On 26 May, the World Health Organisation (WHO) said in a release that the Indian Government had reported three laboratory-confirmed cases of Zika virus infections in the Bapunagar and Gopalnagar area of Ahmedabad District, Gujarat, State, India.

However, the first case was confirmed on 4 January and two more cases were confirmed by the end of March and only a handful of people at the Indian Council of Medical Research and the Ministry of Health and Family Welfare were privy to the information.

Dr Soumya Swaminathan, Director General, Indian Council of Medical Research (ICMR) said that the three patients had no overseas travel, therefore the infection could have been acquired locally.

"There is no need to panic. All three cases recovered," she asserted.

Reported cases could possibly be locally transmitted

The first case was discovered through an Acute Febrile Illness (AFI) surveillance between 10 – 16 February 2016 when a 64-year-old male's sample was found to be positive for Zika virus at the BJ Medical College.

The second case involved a 34-year-old pregnant woman who delivered a healthy baby at BJMC on 9 November 2016 and developed a low grade fever after delivery. A sample was then referred to the Viral Research & Diagnostic Laboratory (VRDL) at the BHMC and found to be positive for Zika virus.

The third case was a 22-year-old pregnant woman in her 37th week of pregnancy who was discovered through the Antenatal clinic (ANC) surveillance between 6 – 12 January 2017 at BJMC.

All samples were confirmed through testing at the national reference laboratory, National Institute of Virology (NIV), Pune on 4 January 2017 onwards. It is, however, unknown as to how the virus was transmitted, or the specific strain that infected the three individuals.

Ministry of Health officials said all states were following the standard protocols to prevent an outbreak of the disease, with guidelines and action plans to be implemented with the states.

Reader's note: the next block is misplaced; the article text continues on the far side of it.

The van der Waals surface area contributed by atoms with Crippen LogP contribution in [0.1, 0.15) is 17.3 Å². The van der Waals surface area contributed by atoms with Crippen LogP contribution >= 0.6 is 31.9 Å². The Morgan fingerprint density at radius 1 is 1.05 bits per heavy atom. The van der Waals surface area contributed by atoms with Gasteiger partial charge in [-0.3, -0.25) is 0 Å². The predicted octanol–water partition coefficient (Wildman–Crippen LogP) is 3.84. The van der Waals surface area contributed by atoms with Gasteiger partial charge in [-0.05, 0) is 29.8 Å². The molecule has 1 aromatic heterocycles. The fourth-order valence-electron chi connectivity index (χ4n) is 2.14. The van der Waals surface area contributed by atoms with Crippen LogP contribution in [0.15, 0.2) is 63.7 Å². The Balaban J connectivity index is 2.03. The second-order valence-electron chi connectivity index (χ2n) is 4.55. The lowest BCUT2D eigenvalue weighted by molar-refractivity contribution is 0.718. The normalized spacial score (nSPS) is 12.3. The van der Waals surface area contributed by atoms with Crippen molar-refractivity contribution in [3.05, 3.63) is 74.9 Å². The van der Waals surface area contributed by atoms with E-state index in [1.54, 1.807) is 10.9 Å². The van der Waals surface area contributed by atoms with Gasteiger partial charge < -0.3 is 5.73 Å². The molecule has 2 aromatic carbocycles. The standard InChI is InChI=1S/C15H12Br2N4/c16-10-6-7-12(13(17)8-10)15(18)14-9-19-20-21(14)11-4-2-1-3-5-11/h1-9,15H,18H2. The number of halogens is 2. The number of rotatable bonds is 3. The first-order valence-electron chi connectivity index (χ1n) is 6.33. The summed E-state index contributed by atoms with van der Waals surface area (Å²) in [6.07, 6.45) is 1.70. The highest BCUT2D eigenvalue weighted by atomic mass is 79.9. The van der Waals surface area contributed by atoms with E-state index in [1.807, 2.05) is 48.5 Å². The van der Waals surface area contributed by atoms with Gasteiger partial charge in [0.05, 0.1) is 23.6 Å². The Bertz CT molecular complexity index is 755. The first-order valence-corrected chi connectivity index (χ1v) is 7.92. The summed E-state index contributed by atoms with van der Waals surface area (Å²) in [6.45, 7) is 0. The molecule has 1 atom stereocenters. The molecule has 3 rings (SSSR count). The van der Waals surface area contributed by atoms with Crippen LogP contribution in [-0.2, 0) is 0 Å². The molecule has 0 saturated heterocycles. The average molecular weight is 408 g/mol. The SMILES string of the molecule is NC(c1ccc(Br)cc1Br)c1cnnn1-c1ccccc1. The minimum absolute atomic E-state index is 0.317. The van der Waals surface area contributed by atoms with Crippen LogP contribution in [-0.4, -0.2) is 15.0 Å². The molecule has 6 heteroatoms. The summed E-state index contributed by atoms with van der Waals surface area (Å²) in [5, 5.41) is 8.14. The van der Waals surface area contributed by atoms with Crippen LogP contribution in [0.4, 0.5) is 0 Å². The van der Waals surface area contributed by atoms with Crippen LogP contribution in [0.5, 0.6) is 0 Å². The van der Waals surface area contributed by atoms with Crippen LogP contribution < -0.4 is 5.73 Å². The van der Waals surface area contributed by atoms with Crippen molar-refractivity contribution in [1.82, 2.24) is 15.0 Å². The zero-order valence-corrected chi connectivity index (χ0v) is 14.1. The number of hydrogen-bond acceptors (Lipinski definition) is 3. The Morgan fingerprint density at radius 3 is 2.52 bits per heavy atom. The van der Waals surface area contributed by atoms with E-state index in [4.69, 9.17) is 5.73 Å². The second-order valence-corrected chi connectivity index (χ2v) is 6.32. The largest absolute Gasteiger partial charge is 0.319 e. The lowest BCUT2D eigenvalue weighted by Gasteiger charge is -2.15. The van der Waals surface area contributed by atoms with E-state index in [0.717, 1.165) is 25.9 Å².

The surveillance of the Zika virus in India has been outstanding and it is particularly commendable that the Ahmedabad hospital suspected that the cases may have been caused by the Zika virus and quickly diagnosed them.

Delay of report an ethical violation

However, the attitude of the health officials has sparked debate as the withholding of information from the concerned civic authorities and the public is both a technical and ethical problem.

According to the norm, when an authority receives a report about a disease under global surveillance such as Zika –it needs to institute a wide range action at two levels; one at the scientific and academic level and another to the public health authorities involved in disease control at the local level.

The detection of the Zika infection should have been announced widely to the academic community, as well as clinical and research facilities. The information would help alert states to strengthen and/or set up surveillance and diagnostic systems.

Local authorities should also be warned as information campaigns to reach out to communities to strengthen the practice of personal prophylaxis can be implemented.

Public health assured to be in good state

However, as India has not adopted any code of ethics for the practice of public health, chief secretary J N Singh said that since the Zika infection was endemic to Ahmedabad and there was no cascading number in cases of Zika, "the government consciously did not go public with the cases". The BJMC lab did inform the NIV which in turn informed ICMR and the Union government according to protocol.

According to Ahmedabad Municipal Corporation, it had no information about positive Zika cases and took only preventive measures as per state government's directives.

It also said there was no established link between the three Zika-infected persons.

AMC commissioner Mukesh Kumar declined to provide information about where the patients were informed about the Zika infection but instead reassured that "public health in Ahmedabad is in a good state, no need to get scared."

But the WHO says that although the findings suggest low level transmission of Zika virus, it is impossible to rule out that new cases will not occur in the future.

It advises India to strengthen surveillance to better characterise the intensity of the viral circulation and geographical spread, and monitor Zika virus related complications. MIMS

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